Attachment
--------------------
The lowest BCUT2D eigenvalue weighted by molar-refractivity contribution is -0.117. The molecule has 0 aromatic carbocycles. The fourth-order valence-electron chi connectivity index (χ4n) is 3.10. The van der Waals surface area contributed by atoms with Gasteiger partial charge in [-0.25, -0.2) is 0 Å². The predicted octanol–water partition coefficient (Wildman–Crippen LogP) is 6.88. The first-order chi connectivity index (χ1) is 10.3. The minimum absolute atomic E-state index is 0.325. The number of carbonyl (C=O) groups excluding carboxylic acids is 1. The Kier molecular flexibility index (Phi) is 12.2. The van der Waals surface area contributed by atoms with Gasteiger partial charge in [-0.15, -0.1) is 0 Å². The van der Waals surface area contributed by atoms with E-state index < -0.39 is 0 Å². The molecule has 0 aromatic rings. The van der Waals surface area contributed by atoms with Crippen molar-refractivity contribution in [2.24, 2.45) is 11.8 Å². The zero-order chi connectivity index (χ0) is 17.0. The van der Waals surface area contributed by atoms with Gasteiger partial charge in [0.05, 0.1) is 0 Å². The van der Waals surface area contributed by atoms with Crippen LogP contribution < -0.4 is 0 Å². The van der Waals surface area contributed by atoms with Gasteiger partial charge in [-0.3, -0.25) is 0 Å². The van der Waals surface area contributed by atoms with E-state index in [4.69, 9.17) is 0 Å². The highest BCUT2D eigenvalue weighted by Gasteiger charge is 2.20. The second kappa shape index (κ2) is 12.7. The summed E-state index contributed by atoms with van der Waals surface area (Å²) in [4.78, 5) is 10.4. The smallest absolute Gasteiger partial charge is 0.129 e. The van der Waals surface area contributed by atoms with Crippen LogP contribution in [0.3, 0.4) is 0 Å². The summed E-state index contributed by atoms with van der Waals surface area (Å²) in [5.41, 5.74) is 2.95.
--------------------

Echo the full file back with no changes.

The lowest BCUT2D eigenvalue weighted by molar-refractivity contribution is -0.117. The molecule has 0 aromatic carbocycles. The fourth-order valence-electron chi connectivity index (χ4n) is 3.10. The van der Waals surface area contributed by atoms with Gasteiger partial charge in [-0.25, -0.2) is 0 Å². The predicted octanol–water partition coefficient (Wildman–Crippen LogP) is 6.88. The first-order chi connectivity index (χ1) is 10.3. The minimum absolute atomic E-state index is 0.325. The number of carbonyl (C=O) groups excluding carboxylic acids is 1. The Kier molecular flexibility index (Phi) is 12.2. The van der Waals surface area contributed by atoms with Gasteiger partial charge in [-0.15, -0.1) is 0 Å². The van der Waals surface area contributed by atoms with E-state index < -0.39 is 0 Å². The molecule has 0 aromatic rings. The van der Waals surface area contributed by atoms with Crippen molar-refractivity contribution in [2.24, 2.45) is 11.8 Å². The zero-order chi connectivity index (χ0) is 17.0. The van der Waals surface area contributed by atoms with Gasteiger partial charge in [0.05, 0.1) is 0 Å². The van der Waals surface area contributed by atoms with Crippen LogP contribution < -0.4 is 0 Å². The van der Waals surface area contributed by atoms with Gasteiger partial charge in [-0.3, -0.25) is 0 Å². The van der Waals surface area contributed by atoms with E-state index in [4.69, 9.17) is 0 Å². The highest BCUT2D eigenvalue weighted by Gasteiger charge is 2.20. The second kappa shape index (κ2) is 12.7. The summed E-state index contributed by atoms with van der Waals surface area (Å²) in [4.78, 5) is 10.4. The smallest absolute Gasteiger partial charge is 0.129 e. The van der Waals surface area contributed by atoms with Crippen LogP contribution in [0.3, 0.4) is 0 Å². The summed E-state index contributed by atoms with van der Waals surface area (Å²) in [5.41, 5.74) is 2.95.